Free Review Audit Template

Hey friend!

Wondering what’s my free Review Audit© Template? 

Chapter 5 of The Review Cycle is all about harvesting insights from your online reviews. It’s the data analytics strategy. In this chapter, I talk about the process of “auditing” your reviews to learn what people like and dislike about your product or business. 

You can use this template to analyze reviews on Glassdoor, Amazon, Tripadvisor or any review site. 

To give you a headstart on this process, you can download my Review Audit© Template for free below. I’d recommend reading section 5.2 in The Review Cycle for more helpful info on learning how to make better products and experiences with review data.

Thanks for using my Review Audit© Template!

Matt R. Vance
Author, The Review Cycle

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  • This template has been structured to help you reliably identify positive and negative experience drivers impacting your product or business.
  • This template allows you to evaluate up to 5 product listings/review profiles. If your product is sold on only one site (for example, Amazon) you will only fill out information in the first section labeled: [ADD Profile/Listing 1]. If you your product is sold on two websites, you’ll use the first two sections [ADD Profile/Listing 1] and [ADD Profile/Listing 2]. This continues up to 5 possible profiles/listings where all formulas are already added to analyze your one product sold on 5 different websites. The same thing would be true if you’re reading reviews of your employer on Glassdoor, Indeed, and more. You’d use section 1 for Glassdoor reviews, section 2 for Indeed reviews, etc.
  • Because of the immense variety of websites where your product/business could be reviewed, website names have not been added to these headers. You will need to add the names of the websites where your product is listed in the pink headers where it says: [ADD Profile/Listing #]. For bonus points, add hyperlinks to the respective profile/listing pages on the sites for quick navigation later on.
  • Have this file open and the first review profile/listing open. You are now ready to begin reading reviews. Sort reviews by most recent or most helpful, whichever you prefer. (I like to sort by most recent.) Read at least 100 reviews per listing for reliable data. If your listing has many more reviews, just realize the more reviews you read, the more reliable your data will be. Also note, you may add the total number of reviews you read next to the Listing header, but that is not required for the formulas to work or to conduct a Review Audit©.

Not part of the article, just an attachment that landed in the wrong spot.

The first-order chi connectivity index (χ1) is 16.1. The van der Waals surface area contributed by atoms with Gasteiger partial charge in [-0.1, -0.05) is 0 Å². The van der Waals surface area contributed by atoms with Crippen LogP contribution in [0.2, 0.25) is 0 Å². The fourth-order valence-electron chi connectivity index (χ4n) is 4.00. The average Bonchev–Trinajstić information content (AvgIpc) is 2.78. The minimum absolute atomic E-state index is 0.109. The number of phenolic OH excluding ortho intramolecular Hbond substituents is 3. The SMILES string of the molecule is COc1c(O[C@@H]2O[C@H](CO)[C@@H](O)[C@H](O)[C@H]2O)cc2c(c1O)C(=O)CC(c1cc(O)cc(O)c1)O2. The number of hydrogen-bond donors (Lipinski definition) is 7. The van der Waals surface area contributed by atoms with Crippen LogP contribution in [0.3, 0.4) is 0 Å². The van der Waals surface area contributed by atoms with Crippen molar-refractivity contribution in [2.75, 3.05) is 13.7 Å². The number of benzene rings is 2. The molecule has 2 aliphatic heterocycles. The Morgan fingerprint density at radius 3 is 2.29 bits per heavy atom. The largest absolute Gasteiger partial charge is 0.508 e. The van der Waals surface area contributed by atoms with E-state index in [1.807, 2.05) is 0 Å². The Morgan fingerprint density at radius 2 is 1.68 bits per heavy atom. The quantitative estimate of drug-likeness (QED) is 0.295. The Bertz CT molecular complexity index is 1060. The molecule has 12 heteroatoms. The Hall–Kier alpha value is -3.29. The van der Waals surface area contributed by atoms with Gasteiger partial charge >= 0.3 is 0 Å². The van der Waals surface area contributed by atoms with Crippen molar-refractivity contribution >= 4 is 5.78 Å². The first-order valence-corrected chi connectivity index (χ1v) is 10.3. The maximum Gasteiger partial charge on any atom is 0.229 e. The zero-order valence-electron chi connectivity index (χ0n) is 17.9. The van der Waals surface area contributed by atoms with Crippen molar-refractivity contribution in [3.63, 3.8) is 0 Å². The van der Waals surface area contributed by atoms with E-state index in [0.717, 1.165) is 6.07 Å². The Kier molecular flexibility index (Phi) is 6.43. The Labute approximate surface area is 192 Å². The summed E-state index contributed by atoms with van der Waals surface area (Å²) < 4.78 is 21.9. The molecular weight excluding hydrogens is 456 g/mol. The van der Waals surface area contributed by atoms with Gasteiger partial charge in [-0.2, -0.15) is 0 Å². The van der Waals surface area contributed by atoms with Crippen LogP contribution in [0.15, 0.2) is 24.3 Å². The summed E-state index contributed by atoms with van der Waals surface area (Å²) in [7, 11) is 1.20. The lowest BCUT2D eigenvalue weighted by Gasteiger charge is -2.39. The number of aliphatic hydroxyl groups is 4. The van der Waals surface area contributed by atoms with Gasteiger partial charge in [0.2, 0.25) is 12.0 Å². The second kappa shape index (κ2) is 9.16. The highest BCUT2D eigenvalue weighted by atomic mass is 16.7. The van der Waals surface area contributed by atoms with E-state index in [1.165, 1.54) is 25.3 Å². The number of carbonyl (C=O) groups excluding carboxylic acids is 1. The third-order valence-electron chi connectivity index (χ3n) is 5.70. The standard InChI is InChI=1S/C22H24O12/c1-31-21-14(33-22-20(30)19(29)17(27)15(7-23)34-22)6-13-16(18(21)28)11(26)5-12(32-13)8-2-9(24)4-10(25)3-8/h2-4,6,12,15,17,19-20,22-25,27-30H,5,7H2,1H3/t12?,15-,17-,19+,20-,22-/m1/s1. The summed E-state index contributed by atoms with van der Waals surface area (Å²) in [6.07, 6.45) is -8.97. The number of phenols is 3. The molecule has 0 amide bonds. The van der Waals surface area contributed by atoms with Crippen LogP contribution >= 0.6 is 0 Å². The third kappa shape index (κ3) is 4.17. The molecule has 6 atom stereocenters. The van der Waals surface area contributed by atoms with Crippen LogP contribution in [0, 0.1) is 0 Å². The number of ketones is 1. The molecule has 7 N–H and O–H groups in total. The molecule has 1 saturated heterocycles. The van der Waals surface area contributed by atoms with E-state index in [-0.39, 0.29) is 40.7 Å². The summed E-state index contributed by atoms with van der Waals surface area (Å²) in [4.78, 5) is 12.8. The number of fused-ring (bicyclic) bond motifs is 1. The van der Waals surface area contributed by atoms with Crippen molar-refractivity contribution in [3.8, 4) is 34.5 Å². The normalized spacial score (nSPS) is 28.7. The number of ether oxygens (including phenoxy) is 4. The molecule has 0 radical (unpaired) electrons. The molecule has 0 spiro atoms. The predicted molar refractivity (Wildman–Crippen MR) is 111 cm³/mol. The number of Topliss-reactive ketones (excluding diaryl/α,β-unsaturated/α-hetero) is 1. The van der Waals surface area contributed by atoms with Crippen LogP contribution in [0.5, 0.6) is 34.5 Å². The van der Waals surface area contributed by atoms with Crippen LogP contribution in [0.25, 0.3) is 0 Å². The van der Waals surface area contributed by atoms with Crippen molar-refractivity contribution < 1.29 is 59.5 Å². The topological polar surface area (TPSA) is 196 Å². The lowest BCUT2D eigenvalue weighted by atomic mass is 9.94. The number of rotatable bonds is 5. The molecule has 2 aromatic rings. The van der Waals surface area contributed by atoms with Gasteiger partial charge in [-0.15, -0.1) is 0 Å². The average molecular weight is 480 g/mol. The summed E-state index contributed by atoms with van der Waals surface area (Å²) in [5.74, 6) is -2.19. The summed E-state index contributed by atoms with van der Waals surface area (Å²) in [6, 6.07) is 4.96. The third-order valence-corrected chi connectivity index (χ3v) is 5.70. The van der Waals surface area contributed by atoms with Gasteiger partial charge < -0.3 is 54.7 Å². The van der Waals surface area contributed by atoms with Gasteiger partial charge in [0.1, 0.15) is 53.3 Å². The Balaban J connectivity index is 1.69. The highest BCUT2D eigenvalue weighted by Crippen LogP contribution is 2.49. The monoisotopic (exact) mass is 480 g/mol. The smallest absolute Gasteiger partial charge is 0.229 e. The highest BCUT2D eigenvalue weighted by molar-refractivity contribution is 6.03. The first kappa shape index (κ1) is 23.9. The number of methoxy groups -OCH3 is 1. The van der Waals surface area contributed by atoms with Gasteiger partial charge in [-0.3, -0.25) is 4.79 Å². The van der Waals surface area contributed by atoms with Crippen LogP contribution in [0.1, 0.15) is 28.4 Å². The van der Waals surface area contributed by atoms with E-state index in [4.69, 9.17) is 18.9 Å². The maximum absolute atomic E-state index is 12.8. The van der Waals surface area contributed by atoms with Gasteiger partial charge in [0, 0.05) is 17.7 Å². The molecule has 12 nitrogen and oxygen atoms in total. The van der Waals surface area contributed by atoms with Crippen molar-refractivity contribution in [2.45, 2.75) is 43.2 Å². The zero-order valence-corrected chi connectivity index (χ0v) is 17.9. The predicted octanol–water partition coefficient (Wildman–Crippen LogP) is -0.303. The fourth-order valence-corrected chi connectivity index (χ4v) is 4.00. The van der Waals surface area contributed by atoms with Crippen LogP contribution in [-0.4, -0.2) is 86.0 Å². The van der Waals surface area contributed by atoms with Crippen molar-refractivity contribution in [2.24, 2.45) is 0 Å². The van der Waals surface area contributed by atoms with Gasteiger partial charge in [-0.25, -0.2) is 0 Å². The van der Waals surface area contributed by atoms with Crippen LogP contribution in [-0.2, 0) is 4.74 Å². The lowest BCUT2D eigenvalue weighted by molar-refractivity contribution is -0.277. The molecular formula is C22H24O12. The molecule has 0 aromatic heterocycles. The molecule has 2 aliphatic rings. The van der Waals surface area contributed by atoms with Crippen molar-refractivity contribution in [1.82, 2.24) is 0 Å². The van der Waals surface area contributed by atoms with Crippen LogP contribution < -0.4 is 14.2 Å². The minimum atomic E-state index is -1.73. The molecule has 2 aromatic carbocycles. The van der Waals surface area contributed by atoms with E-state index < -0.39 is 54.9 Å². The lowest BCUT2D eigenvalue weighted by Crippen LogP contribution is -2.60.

• As you read each individual review, record new labels for each topic mentioned from reviews in the “Mention Tags” column. Be thoughtful as you select your mention tags. Mention tags should describe the topic shared in the review and be as short as possible (1-3 words).
  • Each time a specific topic is found in a review that is already added as a “Mention Tag”, you will add a tally either under “Positive Tallies” or “Negative Tallies” depending on the sentiment of the comment. Note that it is possible to find a negative mention in a positive review and vice versa. This process is about categorizing topics your customers share by sentiment, regardless of star rating.
  • To give greater context to your tallying of topics, you can add quotes from the reviews either under the “Positive Quotes” or “Negative Quotes” section, depending on the sentiment of the comment. For example, if a customer review states: “The packaging is frustrating. It’s difficult to open.” you could add this exact quote from the review under “Negative Quotes” for the Mention Tag “Packaging”.
  • As you repeat this review reading process for your additional profiles/listings using the provided sections, all composite scores for all profiles will be calculated for you in the “COMPOSITE TOTALS” section.
  • After you’ve finished reading all your reviews on all product listings, you can then sort the mention tags by frequency. Go to the “COMPOSITE TOTALS” section. There, you can sort all mention tags by “Total Tallies”, “All Positive Tallies” or “All Negative Tallies”. Your top positive experience drivers are the mention tags with the most “All Positive Tallies”. Your top negative experience drivers are the mention tags with the most “All Negative Tallies”. Exploring this data as part of a Perception Matrix Analysis© will help you make informed decisions on how to improve your product, service and marketing. (Read about the Perception Matrix Analysis© in Chapter 5 of The Review Cycle.)
  • Note that several comments have been added on many header cells to further help you navigate the spreadsheet.